Based in Portsmouth, Virginia, the ABEX Corporation was a metals foundry that was in operation for over fifty years, closing in 1978. Its specialty was manufacturing parts for railroad cars, including journal (plain) bearings for trucks and brake shoes. Metals processed at the ABEX facility included iron, lead, brass and bronze. At present, the former ABEX facility is a Superfund Site. Toxins in the ground have affected residents at a nearby housing development.
One of the primary toxins involved in the ABEX operation was asbestos. It was present in almost every part of the facility as well as in its friction and braking products. Asbestos was commonly used as an insulating material as well as in applications where high heat and fire was a danger. Asbestos illnesses have a long latency period as symptoms of mesothelioma typically do not appear until years after initial exposure.
ABEX was a named defendant in an injury lawsuit filed in the Pennsylvania Eastern District Court, Third Circuit, in April 2010.
This firm was one of the multitudes of companies that, during the first two-thirds of the 1900s, utilized the fibrous mineral asbestos because of its ability to withstand fire. Even though asbestos' strength as an insulator undoubtedly saved lives, the eventual results of using it were tragic, and thousands of workers suffered serious illness and even died due to contact with asbestos. The reason large numbers of people have fallen ill from health conditions including miner's lung and cancer is that when humans inhale or ingest asbestos strands, the mineral remains in internal organs; once there, the sharp, microscopic spikes damage cells. The most serious of the asbestos-related complications is mesothelioma disease, a form of cancer that affects the lining of the pleural cavity; it is nearly always considered terminal for those who contract it.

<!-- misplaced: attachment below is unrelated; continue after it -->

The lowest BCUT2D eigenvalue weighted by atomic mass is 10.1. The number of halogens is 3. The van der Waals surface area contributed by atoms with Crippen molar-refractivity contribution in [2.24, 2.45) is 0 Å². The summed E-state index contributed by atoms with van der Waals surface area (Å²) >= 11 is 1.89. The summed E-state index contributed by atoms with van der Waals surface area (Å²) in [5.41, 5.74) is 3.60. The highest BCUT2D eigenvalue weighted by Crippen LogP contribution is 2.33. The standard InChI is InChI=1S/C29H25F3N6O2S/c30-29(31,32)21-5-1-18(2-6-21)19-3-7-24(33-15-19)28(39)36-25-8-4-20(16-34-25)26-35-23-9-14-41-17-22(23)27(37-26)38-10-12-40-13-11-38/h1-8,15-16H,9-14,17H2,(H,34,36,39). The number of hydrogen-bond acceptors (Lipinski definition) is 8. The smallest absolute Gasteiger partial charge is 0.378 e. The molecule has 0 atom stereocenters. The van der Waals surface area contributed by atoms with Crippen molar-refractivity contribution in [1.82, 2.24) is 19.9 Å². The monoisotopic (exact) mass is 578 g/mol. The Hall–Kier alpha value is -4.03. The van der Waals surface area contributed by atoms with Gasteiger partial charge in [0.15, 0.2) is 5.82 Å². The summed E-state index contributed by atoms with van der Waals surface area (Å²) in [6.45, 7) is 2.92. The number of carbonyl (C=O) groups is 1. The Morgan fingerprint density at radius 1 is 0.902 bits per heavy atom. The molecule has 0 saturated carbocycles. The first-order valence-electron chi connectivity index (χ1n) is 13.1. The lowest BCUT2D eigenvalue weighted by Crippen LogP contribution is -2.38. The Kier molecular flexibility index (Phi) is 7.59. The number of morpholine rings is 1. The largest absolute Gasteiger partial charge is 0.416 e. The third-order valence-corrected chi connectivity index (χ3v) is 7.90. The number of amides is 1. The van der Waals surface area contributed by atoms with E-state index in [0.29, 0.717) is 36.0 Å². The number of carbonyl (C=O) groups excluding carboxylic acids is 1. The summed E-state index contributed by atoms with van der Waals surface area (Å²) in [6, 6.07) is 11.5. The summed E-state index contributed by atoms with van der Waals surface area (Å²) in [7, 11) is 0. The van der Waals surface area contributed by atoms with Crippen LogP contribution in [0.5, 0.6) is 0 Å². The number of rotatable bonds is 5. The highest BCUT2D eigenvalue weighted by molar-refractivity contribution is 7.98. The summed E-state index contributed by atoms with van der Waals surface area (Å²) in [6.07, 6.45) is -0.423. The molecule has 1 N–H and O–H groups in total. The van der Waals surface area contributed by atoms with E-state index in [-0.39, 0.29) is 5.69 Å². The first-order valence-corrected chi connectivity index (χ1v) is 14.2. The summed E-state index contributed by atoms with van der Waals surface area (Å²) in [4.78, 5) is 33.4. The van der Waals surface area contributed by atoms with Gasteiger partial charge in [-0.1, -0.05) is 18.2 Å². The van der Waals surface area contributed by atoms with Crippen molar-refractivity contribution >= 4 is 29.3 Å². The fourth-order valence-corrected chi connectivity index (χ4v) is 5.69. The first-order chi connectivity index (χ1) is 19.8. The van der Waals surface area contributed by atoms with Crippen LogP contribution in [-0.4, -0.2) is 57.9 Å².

Those who work around asbestos now are generally protected from contact because of the extensive body of laws controlling its utilization, presence at job sites and removal. Even up to the later part of the 20th century, however, workers all too often were told to toil in areas in which airborne asbestos was not filtered. In many cases, the risks of asbestos exposure were little understood. In addition, employees took dust containing asbestos home in their work garments when decontamination procedures weren't offered at the workplace; as a result, the potentially deadly mineral also endangered children of those who worked near asbestos.
Those who were employed here in the past, as well as those who lived with them, are encouraged to find out about these health conditions and inform their family doctors about their history of asbestos contact, because the signs of asbestos-related diseases like mesothelioma cancer can be mistaken for those of less serious conditions.Sources
Environmental Protection Agency – Abex Corporation Mid-Atlantic Superfund Site